Search engine optimization, or SEO, means structuring your website and creating search content in such a way that you're optimally positioned in the search engines. So that when somebody searches for your product, service or information, your website is listed at, or near the top. Ultimately, the purpose of SEO is to helps you connect to people through the search engines.
Most of the world's searches are conducted with Google and Bing. They cover 97% of the searches in North America. Other search engines either have very little market share, or take their searrch results from either Google or Bing.
The two most important factors that affect your search engine ranking are:
- The content of your website.
- The number and quality of the links pointing to your site.
Have an Appealing Website
First things first, make sure your website is appealing and professional looking. An ugly or unprofessional looking website will turn off visitors. Here's an experiment, load up your website alongside the websites of 4 or 5 competitors. Switch between them and be honest with yourself, would you buy from your website? If the answer is no, then need to revamp your website.
SEO Guidelines to Keep in Mind
1) Keyword analysis
Knowing which keyword phrases your target customers are search on is extremely important.
Don't assume you know the important keywords. You'll miss important terms that you hadn't thought of. And, very often, terms you think are important, simply aren't.
Google's keyword tool is good for getting an idea of what keyword phrases are being searched for and how much competition there is for those terms. Spend a few hours playing around with keyword phrases to find out what customers are searching for. Start by guessing, looking at competitor's websites (including source code meta tags).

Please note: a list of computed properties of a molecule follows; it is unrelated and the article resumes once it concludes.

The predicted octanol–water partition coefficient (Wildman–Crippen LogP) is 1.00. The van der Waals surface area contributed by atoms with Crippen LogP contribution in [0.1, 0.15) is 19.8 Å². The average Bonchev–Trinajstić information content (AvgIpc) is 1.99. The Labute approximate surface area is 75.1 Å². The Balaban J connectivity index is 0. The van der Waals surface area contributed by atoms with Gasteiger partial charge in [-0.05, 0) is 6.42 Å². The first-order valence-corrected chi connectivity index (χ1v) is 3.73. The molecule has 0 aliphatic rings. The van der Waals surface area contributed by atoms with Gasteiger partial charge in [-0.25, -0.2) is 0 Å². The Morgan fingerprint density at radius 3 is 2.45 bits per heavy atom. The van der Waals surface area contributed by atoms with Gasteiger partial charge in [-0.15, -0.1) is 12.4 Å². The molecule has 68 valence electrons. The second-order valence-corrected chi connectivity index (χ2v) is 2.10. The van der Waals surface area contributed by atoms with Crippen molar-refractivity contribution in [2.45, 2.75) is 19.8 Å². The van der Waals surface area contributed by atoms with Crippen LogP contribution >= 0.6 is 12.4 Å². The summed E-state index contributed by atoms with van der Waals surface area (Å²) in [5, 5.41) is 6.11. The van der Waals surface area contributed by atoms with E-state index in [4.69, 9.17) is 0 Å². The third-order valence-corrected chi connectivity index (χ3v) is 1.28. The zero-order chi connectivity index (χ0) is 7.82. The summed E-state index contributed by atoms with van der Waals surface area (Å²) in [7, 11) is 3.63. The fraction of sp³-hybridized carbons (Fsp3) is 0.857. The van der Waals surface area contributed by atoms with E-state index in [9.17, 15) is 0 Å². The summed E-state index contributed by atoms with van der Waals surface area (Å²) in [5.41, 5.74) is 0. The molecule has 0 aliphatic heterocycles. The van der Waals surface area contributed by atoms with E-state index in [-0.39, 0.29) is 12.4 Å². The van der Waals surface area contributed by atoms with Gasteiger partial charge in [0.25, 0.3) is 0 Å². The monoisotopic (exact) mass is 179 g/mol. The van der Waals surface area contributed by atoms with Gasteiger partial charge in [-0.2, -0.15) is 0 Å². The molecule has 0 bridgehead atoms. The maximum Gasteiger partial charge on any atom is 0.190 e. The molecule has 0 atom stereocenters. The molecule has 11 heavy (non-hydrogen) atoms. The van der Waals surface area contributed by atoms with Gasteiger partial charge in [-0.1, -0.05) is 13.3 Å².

2) Page composition
Content in images and flash animations are invisible to search engines. Don't use them for headers or to display significant amounts of text.
PDF files also rarely rank at the top on search engines. They are indexed better than flash though. However, PDFs don't contain the page components that help a page rank well. PDFs are also orphaned - the PDF file is served without the rest of the website.
3) Use Keywords in URLs
Keywords in file and directory names are great. Google recommends using dashes to separate keywords in URL (rather than underscores). To illustrate with an example URL:
4) Meta Tags
Meta tags are bits of webpage code that provide data about the webpage but aren't displayed on the page. Meta elements can specify the document author, page description and other metadata. In this section we'll look at the Title, Description, and Keyword meta tags.
Title tags define a title for your web page that's normally displayed. It is the most important tag in your page.
Some browsers show title tags in the top bar, others might only use the tab space, and some may not show titles at all.
Title Tag Tips:
- Use keywords in the beginning of the title. You usually don't need to include your company name in the title. If you do, put your company name at the end.